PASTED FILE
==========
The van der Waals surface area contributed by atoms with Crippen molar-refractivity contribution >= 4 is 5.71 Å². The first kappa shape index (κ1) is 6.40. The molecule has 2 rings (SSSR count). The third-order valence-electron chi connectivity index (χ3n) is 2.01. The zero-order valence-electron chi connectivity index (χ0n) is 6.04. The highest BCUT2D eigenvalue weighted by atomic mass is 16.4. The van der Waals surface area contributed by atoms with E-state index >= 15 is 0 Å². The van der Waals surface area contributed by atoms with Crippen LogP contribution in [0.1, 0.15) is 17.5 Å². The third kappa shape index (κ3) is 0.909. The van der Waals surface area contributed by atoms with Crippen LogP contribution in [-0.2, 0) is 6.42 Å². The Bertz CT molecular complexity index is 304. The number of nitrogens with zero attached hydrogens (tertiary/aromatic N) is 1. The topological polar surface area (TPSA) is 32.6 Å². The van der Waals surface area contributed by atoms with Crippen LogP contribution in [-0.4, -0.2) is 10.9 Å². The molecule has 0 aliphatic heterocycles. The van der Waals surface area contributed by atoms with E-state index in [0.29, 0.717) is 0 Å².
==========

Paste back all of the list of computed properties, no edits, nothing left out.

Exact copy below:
The van der Waals surface area contributed by atoms with Crippen molar-refractivity contribution >= 4 is 5.71 Å². The first kappa shape index (κ1) is 6.40. The molecule has 2 rings (SSSR count). The third-order valence-electron chi connectivity index (χ3n) is 2.01. The zero-order valence-electron chi connectivity index (χ0n) is 6.04. The highest BCUT2D eigenvalue weighted by atomic mass is 16.4. The van der Waals surface area contributed by atoms with E-state index >= 15 is 0 Å². The van der Waals surface area contributed by atoms with Crippen LogP contribution in [0.1, 0.15) is 17.5 Å². The third kappa shape index (κ3) is 0.909. The van der Waals surface area contributed by atoms with Crippen LogP contribution in [-0.2, 0) is 6.42 Å². The Bertz CT molecular complexity index is 304. The number of nitrogens with zero attached hydrogens (tertiary/aromatic N) is 1. The topological polar surface area (TPSA) is 32.6 Å². The van der Waals surface area contributed by atoms with Crippen LogP contribution in [-0.4, -0.2) is 10.9 Å². The molecule has 0 aliphatic heterocycles. The van der Waals surface area contributed by atoms with E-state index in [0.29, 0.717) is 0 Å².